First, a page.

Tesla’s latest electric car charging infrastructure program where it pays for the cost of deploying new charging stations not only for its own fleet, but also for all other electric vehicles, is puzzling to some.
But it seems to be gaining traction as Tesla pushes forward with a new proposal for 39 charging stations outside Chicago.
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Tesla’s Supercharger network, the automaker’s main EV infrastructure effort, was meant to enable long-distance driving in its electric vehicles with daily charging expected to be done at home overnight.
But over the past year, the company has been focusing on finding ways to allow “urban ownership” of electric vehicles.
CEO Elon Musk even announced that Tesla would focus on a ‘major’ expansion of its urban charging network.
The company ended up unveiling a new “urban Supercharger” later on, but the Tesla Wall Connector remains the company’s best tool to enable urban EV ownership.
Tesla has long been deploying the Wall Connector for free with businesses as long as they cover the cost of the electricity.
They have since launched a new ‘Workplace Charging’ to extend the same offer to some workplaces.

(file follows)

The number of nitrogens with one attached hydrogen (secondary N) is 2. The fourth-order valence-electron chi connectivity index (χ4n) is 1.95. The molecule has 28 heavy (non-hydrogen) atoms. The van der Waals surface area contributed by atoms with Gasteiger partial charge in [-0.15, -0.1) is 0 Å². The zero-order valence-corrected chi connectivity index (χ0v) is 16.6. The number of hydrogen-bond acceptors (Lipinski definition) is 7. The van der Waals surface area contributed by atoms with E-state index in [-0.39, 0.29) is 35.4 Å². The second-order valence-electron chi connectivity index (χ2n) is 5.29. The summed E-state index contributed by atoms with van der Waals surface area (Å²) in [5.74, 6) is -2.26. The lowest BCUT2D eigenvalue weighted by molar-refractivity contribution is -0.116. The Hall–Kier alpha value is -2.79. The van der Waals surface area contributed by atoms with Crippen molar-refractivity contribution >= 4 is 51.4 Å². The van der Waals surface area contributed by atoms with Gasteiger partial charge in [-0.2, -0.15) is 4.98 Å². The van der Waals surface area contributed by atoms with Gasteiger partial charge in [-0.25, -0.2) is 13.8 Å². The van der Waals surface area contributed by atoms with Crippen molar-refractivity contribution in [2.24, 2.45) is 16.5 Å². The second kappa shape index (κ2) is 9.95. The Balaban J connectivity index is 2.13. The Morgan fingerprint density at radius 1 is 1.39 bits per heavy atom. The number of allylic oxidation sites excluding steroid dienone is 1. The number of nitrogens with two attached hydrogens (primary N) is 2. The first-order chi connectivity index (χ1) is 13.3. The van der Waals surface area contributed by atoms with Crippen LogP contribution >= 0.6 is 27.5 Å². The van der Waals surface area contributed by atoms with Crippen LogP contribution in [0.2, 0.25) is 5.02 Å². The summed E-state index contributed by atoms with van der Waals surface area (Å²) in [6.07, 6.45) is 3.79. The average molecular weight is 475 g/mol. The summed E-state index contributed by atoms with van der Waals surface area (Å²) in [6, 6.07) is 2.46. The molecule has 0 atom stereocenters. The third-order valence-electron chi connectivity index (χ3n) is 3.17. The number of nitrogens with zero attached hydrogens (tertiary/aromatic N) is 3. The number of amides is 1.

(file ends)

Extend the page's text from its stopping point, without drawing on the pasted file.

But lately, Tesla has been deploying more charging stations directly with municipalities. We have seen it happened in Norfolk, Virginia and Barrie, Ontario, where Tesla made deals to deploy over 100 charging stations combined.
Now Tesla is proposing to deploy 39 free-to-use charging stations in Elgin, a city of over 100,000 people just outside of Chicago.
We are starting to see similarities between the deals with municipalities.
According to a report from the Chicago Tribune, Tesla would foot the $109,629 installation cost to install the charging stations on municipal property as long as the city covers the electricity cost for people charging and that 22 of the 39 stations are Tesla’s Wall Connectors and the rest are universal chargers for other EVs.
The Elgin Sustainability Commission has asked the city council to approve the project, which will be considered at a meeting next month.
If you are aiming to incentivize electric vehicles, free charging is certainly an interesting option.
But I wouldn’t mind them transferring the cost to the users in order to accelerate deployment as long as it’s reasonable, which is rarely the case with third-party networks.
The city apparently pays an electricity rate of around $0.05 per kWh, which is fairly cheap. A similar price would be great, but the problem is that Tesla doesn’t have a system to take payment with those stations so the city would have to figure that out on their own.
Would you take that deal? Let us know in the comment section below.